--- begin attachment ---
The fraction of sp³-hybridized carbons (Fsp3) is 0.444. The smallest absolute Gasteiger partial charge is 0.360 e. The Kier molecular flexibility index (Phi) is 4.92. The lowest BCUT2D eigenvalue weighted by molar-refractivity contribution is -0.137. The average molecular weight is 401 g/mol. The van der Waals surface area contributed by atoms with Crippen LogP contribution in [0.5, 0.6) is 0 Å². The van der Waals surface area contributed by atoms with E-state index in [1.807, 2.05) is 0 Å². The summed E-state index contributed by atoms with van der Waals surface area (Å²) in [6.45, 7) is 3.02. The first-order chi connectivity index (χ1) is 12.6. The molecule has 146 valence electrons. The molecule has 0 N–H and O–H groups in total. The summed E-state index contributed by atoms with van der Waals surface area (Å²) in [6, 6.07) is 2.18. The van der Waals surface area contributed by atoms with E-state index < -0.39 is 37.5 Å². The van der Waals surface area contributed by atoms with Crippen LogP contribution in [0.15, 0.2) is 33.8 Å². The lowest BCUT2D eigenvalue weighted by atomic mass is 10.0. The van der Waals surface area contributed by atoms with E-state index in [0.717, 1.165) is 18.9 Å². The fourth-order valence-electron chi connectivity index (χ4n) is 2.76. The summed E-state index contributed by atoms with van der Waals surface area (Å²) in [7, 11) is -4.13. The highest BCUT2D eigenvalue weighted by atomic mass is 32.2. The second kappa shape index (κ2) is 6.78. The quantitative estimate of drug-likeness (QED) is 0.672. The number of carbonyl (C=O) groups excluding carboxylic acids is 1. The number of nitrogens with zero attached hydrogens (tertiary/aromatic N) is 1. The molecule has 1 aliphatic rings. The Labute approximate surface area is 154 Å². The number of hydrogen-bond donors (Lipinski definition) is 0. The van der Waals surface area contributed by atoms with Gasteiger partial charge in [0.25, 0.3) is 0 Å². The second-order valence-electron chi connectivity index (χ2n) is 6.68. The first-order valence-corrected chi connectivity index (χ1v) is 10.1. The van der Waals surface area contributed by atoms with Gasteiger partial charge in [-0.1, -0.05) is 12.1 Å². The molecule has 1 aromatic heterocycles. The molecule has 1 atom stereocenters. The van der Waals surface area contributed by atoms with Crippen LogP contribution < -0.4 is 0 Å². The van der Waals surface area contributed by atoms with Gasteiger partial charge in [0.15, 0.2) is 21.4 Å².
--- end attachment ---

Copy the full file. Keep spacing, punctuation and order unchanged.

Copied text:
The fraction of sp³-hybridized carbons (Fsp3) is 0.444. The smallest absolute Gasteiger partial charge is 0.360 e. The Kier molecular flexibility index (Phi) is 4.92. The lowest BCUT2D eigenvalue weighted by molar-refractivity contribution is -0.137. The average molecular weight is 401 g/mol. The van der Waals surface area contributed by atoms with Crippen LogP contribution in [0.5, 0.6) is 0 Å². The van der Waals surface area contributed by atoms with E-state index in [1.807, 2.05) is 0 Å². The summed E-state index contributed by atoms with van der Waals surface area (Å²) in [6.45, 7) is 3.02. The first-order chi connectivity index (χ1) is 12.6. The molecule has 146 valence electrons. The molecule has 0 N–H and O–H groups in total. The summed E-state index contributed by atoms with van der Waals surface area (Å²) in [6, 6.07) is 2.18. The van der Waals surface area contributed by atoms with E-state index < -0.39 is 37.5 Å². The van der Waals surface area contributed by atoms with Crippen LogP contribution in [0.15, 0.2) is 33.8 Å². The lowest BCUT2D eigenvalue weighted by atomic mass is 10.0. The van der Waals surface area contributed by atoms with E-state index in [0.717, 1.165) is 18.9 Å². The fourth-order valence-electron chi connectivity index (χ4n) is 2.76. The summed E-state index contributed by atoms with van der Waals surface area (Å²) in [7, 11) is -4.13. The highest BCUT2D eigenvalue weighted by atomic mass is 32.2. The second kappa shape index (κ2) is 6.78. The quantitative estimate of drug-likeness (QED) is 0.672. The number of carbonyl (C=O) groups excluding carboxylic acids is 1. The number of nitrogens with zero attached hydrogens (tertiary/aromatic N) is 1. The molecule has 1 aliphatic rings. The Labute approximate surface area is 154 Å². The number of hydrogen-bond donors (Lipinski definition) is 0. The van der Waals surface area contributed by atoms with Gasteiger partial charge in [0.25, 0.3) is 0 Å². The second-order valence-electron chi connectivity index (χ2n) is 6.68. The first-order valence-corrected chi connectivity index (χ1v) is 10.1. The van der Waals surface area contributed by atoms with Gasteiger partial charge in [-0.1, -0.05) is 12.1 Å². The molecule has 1 aromatic heterocycles. The molecule has 1 atom stereocenters. The van der Waals surface area contributed by atoms with Crippen LogP contribution < -0.4 is 0 Å². The van der Waals surface area contributed by atoms with Gasteiger partial charge in [0.15, 0.2) is 21.4 Å².